The impetus behind the conference was to clarify the biological criteria for evaluating proposed ethical alternatives to embryo-destructive research. To do so, one has to get clear about certain scientific concepts. A totipotent cell (a one-celled embryo, a zygote) is a complete organism possessing the genetic and epigenetic program to develop in a species-specific way to the mature stage of the organism. A totipotent human cell, it follows, possesses the active disposition to develop himself or herself (since sex is determined at conception) into a human adult. This is why no one is surprised when an IVF embryo that is transferred into a womb matures and nine months later is a bouncing newborn and nine years later is a rambunctious child. The embryonic human develops into an adult simply by growing and maturing, not by transforming into some other kind of entity. A totipotent human cell is already a human being, but a human being at the very earliest, most developmentally immature stage of existence.

The problem is that a four-day-old human being has some very valuable parts. Scientists can extract cells (called blastomeres) from the inner cell mass of the embryo, isolate them, and transform them into stem cells. But as things are currently done, to get these stem cells you have to kill the embryonic human being. It appears, though, that scientists may be able to get these cells without creating or destroying embryonic humans. Science could move forward and human life could be protected.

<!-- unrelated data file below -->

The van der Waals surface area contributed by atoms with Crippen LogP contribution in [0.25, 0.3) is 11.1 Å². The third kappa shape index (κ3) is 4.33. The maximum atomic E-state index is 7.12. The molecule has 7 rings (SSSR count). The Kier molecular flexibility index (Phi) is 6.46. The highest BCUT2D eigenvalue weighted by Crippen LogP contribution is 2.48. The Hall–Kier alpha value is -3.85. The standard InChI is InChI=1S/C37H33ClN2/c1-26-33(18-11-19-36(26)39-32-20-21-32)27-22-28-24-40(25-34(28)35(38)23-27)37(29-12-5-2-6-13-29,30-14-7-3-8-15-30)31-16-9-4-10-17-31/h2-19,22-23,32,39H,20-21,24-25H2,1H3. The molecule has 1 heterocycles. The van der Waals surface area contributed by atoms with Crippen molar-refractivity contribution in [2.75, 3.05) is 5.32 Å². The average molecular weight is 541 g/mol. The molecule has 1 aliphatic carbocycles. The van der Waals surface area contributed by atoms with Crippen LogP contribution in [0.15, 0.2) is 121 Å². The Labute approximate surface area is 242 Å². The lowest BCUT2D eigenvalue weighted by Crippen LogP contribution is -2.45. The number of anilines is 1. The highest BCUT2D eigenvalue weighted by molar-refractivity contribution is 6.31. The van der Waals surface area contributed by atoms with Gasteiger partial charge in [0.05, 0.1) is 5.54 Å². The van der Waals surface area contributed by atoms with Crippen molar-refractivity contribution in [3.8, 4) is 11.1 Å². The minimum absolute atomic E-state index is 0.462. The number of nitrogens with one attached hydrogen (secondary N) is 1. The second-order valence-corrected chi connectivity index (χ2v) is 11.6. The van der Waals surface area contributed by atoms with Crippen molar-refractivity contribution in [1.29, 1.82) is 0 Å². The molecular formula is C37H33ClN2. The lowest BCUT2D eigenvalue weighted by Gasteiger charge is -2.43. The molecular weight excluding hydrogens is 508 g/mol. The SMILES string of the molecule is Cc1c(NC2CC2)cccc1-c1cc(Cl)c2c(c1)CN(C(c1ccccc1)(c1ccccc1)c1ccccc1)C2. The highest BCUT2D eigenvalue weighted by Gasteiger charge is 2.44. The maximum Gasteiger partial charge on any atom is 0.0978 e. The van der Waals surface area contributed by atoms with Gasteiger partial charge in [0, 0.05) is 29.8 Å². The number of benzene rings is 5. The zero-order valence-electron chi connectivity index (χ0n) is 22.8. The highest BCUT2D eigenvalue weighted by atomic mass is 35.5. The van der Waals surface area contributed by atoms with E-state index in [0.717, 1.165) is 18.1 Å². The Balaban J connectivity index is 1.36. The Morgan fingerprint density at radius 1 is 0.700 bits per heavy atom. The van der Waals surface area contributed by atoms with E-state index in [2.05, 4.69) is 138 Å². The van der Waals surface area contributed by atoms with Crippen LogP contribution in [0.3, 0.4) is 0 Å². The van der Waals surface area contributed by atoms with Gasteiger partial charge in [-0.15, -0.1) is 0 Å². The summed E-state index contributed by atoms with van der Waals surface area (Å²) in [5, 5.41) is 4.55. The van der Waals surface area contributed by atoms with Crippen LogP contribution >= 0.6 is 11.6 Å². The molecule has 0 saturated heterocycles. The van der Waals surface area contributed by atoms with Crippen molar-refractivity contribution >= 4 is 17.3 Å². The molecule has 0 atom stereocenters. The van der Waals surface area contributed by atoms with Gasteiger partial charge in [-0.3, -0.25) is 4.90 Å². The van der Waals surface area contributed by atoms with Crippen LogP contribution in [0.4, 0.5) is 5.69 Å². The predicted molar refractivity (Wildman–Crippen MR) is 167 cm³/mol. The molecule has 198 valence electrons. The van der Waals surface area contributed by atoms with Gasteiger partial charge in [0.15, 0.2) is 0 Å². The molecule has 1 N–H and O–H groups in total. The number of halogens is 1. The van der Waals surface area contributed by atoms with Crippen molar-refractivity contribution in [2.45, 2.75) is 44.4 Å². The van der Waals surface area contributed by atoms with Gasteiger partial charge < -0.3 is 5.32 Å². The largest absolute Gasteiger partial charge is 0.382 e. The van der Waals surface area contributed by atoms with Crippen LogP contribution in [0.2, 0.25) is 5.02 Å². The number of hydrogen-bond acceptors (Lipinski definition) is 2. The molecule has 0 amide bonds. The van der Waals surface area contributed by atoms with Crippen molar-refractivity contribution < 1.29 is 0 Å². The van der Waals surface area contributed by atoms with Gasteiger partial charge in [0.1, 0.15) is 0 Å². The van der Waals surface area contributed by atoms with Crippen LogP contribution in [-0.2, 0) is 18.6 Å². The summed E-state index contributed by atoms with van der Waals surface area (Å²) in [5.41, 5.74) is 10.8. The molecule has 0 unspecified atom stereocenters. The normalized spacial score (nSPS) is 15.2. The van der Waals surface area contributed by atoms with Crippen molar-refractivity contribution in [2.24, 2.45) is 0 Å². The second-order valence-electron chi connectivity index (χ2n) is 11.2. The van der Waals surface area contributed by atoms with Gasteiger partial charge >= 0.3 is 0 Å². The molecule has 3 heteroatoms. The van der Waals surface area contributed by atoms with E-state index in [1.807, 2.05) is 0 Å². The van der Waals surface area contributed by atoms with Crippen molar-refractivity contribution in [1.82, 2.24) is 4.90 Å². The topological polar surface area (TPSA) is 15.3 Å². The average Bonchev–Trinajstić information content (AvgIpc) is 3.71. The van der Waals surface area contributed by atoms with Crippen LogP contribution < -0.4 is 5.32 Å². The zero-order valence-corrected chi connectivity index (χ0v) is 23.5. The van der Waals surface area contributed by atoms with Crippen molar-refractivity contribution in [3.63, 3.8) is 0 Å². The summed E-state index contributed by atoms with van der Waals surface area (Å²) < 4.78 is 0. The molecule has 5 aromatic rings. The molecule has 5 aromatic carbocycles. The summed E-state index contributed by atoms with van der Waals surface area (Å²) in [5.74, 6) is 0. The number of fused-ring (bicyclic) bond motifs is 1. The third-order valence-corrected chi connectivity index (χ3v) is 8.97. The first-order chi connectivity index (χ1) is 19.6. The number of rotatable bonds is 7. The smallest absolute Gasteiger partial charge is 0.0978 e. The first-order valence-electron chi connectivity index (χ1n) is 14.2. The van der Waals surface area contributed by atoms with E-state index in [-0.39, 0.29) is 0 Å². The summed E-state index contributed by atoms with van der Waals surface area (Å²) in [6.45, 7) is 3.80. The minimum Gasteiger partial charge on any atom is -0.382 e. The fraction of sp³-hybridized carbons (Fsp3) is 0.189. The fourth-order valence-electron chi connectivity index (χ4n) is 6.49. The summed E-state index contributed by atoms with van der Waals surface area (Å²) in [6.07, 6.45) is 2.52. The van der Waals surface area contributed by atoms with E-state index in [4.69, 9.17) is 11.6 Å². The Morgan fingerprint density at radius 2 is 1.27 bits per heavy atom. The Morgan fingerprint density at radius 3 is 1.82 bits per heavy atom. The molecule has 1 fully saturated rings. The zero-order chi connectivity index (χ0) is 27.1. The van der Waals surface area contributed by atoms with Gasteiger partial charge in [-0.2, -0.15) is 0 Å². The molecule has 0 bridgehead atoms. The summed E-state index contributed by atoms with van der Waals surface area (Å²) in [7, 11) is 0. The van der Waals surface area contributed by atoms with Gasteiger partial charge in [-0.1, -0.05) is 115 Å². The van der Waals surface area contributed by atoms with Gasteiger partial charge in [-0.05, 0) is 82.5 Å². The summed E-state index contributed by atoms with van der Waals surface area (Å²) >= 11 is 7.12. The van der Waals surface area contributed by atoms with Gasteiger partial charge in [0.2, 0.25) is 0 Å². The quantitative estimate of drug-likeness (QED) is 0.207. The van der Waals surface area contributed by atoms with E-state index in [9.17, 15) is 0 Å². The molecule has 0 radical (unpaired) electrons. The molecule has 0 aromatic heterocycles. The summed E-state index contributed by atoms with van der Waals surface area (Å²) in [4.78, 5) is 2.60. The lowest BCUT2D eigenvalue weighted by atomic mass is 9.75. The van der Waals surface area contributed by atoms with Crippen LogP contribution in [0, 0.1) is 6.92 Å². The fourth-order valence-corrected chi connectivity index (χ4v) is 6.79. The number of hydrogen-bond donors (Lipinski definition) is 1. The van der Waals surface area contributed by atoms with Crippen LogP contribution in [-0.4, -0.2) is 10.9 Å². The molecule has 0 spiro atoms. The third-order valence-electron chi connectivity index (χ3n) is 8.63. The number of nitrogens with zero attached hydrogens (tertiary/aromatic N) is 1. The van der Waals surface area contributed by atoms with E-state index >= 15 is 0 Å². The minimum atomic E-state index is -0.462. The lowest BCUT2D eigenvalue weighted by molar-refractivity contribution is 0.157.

The phrase "human life" is imprecise. Every human cell is "human life" in some sense: a skin cell, for example, is genetically human and is living material. But very few cells (or groups of cells) are human beings . To be a human being it is not enough simply to have a human genome. In addition to the genome, the epigenetic state of the cell must be such that it is oriented to develop toward maturity as a member of the species. Human skin cells are genetically human but (due to their epigenetic state) are merely parts of a human being¯not the human being itself.